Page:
Norcross A crafty but crooked Stone Mountain man is behind bars after allegedly holding himself out as a Homeland Security official as part of a scheme to extort laborers of their earnings.
Gwinnett police conducted a sting Thursday behind an auto parts store in Norcross and arrested James Willie Thomas, 44, after a carpet installer notified police of his alleged ruse.
The carpet installer, Norcross resident Jorge Guzman, told police Thomas must have noted a phone number advertised on the side of his work truck and began aggressively calling him. Thomas purported himself as a Homeland Security official and threatened to deport Guzman and his family if he didn't cough up $200.
As police were speaking with Guzman, Thomas reportedly called back, and an officer listened in via an earpiece.
"The male stated that he was an agent with Homeland Security and that he had his partner following (Guzman)," the officer noted in a police report. "The male was verbally aggressive and demanding throughout the conversation."
The caller directed Guzman to withdraw the $200 and call him once he returned to the Jimmy Carter Boulevard gas station where he'd made an earlier purchase. He later told Guzman to place the money behind a tree at an auto parts store next door, the report states.
The officer called in back-up, and they lay in wait and kept eyes on the money until Thomas emerged from a treeline and snatched it, the report states.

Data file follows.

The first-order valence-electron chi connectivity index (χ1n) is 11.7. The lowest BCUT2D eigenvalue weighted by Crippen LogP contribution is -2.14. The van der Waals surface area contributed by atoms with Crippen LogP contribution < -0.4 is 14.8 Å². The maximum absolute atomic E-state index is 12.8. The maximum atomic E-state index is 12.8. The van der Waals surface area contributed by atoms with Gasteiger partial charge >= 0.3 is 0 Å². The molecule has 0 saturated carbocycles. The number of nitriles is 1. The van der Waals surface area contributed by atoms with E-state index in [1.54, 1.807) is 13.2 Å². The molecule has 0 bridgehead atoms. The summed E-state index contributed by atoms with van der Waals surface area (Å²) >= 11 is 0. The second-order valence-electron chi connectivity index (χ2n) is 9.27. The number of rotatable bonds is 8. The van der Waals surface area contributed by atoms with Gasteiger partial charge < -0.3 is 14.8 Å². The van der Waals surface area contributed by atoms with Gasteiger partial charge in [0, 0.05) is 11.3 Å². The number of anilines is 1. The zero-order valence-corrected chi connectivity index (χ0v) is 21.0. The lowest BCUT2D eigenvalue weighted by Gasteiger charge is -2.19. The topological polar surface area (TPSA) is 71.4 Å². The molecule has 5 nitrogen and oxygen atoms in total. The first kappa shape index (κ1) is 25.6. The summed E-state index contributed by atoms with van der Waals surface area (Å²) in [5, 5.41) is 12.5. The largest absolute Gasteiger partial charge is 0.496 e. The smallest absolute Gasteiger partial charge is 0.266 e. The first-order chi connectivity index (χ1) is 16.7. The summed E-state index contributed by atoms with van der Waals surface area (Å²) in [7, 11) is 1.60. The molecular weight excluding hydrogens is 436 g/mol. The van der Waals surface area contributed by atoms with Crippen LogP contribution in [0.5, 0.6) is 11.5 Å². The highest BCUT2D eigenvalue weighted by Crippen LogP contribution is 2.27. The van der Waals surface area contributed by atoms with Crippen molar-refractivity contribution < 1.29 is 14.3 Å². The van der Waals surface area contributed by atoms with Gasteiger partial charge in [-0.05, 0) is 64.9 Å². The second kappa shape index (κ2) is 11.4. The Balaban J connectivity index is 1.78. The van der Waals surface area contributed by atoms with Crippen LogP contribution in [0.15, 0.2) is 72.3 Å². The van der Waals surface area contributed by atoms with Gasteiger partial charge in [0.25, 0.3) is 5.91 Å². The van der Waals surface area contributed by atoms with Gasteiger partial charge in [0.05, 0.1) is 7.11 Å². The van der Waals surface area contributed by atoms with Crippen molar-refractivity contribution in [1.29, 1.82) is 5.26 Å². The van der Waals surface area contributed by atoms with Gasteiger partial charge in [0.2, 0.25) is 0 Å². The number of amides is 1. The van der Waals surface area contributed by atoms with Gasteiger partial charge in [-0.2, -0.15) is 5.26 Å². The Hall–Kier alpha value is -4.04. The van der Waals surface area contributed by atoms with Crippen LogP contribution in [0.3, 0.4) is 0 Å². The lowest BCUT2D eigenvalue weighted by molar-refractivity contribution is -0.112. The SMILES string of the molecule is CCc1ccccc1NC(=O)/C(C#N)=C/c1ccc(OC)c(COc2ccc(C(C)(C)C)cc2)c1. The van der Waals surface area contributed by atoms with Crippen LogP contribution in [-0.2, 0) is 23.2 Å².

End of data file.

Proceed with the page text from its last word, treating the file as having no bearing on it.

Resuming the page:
When approached by the officers, Thomas admitted contacting Guzman and arranging the drop, and then nervously told several tall tales about his role with law enforcement, the report states.
"Thomas reported that this arrangement is (part) of his undercover assignment that he is doing with the (FBI)," the officer wrote. Later, Thomas claimed "this assignment was for Homeland Security and a task force with Bartow County Sheriff's Office," the report states.
Thomas was transported to Gwinnett police headquarters for further interviews and subsequently arrested. Guzman's immigration status was not questioned.
Charged with two counts of theft by extortion, impersonating an officer, and possessing a small amount of marijuana, Thomas remains at the Gwinnett County Jail without bond. Police gave no indication that Thomas is suspected in similar crimes, or that his alleged modus operandi is a trend affecting immigrant groups.
The arrest was not Thomas' first run-in with law enforcement.
Georgia Department of Corrections records show he's served five prison sentences since 1985, ranging from one to four years, mostly on theft and burglary convictions.